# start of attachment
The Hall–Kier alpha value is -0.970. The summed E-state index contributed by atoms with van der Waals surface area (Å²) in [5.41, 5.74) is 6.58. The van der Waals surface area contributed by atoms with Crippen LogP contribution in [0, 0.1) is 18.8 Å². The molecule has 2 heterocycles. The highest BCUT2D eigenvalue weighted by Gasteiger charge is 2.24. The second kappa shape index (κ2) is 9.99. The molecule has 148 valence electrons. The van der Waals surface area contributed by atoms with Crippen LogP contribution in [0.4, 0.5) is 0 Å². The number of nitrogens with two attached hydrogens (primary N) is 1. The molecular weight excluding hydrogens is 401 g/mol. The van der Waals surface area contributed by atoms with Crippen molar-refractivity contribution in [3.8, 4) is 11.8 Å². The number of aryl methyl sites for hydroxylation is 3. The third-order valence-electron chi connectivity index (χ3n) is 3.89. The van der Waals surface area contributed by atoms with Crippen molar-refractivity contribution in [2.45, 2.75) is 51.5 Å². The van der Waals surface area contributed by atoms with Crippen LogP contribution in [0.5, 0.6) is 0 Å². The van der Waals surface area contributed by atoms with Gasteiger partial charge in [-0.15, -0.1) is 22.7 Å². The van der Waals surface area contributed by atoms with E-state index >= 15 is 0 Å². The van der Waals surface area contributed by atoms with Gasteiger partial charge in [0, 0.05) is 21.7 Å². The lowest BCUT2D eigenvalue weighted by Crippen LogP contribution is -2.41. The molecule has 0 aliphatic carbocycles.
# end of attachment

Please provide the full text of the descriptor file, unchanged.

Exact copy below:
The Hall–Kier alpha value is -0.970. The summed E-state index contributed by atoms with van der Waals surface area (Å²) in [5.41, 5.74) is 6.58. The van der Waals surface area contributed by atoms with Crippen LogP contribution in [0, 0.1) is 18.8 Å². The molecule has 2 heterocycles. The highest BCUT2D eigenvalue weighted by Gasteiger charge is 2.24. The second kappa shape index (κ2) is 9.99. The molecule has 148 valence electrons. The van der Waals surface area contributed by atoms with Crippen LogP contribution in [0.4, 0.5) is 0 Å². The number of nitrogens with two attached hydrogens (primary N) is 1. The molecular weight excluding hydrogens is 401 g/mol. The van der Waals surface area contributed by atoms with Crippen molar-refractivity contribution in [3.8, 4) is 11.8 Å². The number of aryl methyl sites for hydroxylation is 3. The third-order valence-electron chi connectivity index (χ3n) is 3.89. The van der Waals surface area contributed by atoms with Crippen molar-refractivity contribution in [2.45, 2.75) is 51.5 Å². The van der Waals surface area contributed by atoms with Crippen LogP contribution in [0.5, 0.6) is 0 Å². The van der Waals surface area contributed by atoms with Gasteiger partial charge in [-0.15, -0.1) is 22.7 Å². The van der Waals surface area contributed by atoms with E-state index >= 15 is 0 Å². The van der Waals surface area contributed by atoms with Gasteiger partial charge in [0, 0.05) is 21.7 Å². The lowest BCUT2D eigenvalue weighted by Crippen LogP contribution is -2.41. The molecule has 0 aliphatic carbocycles.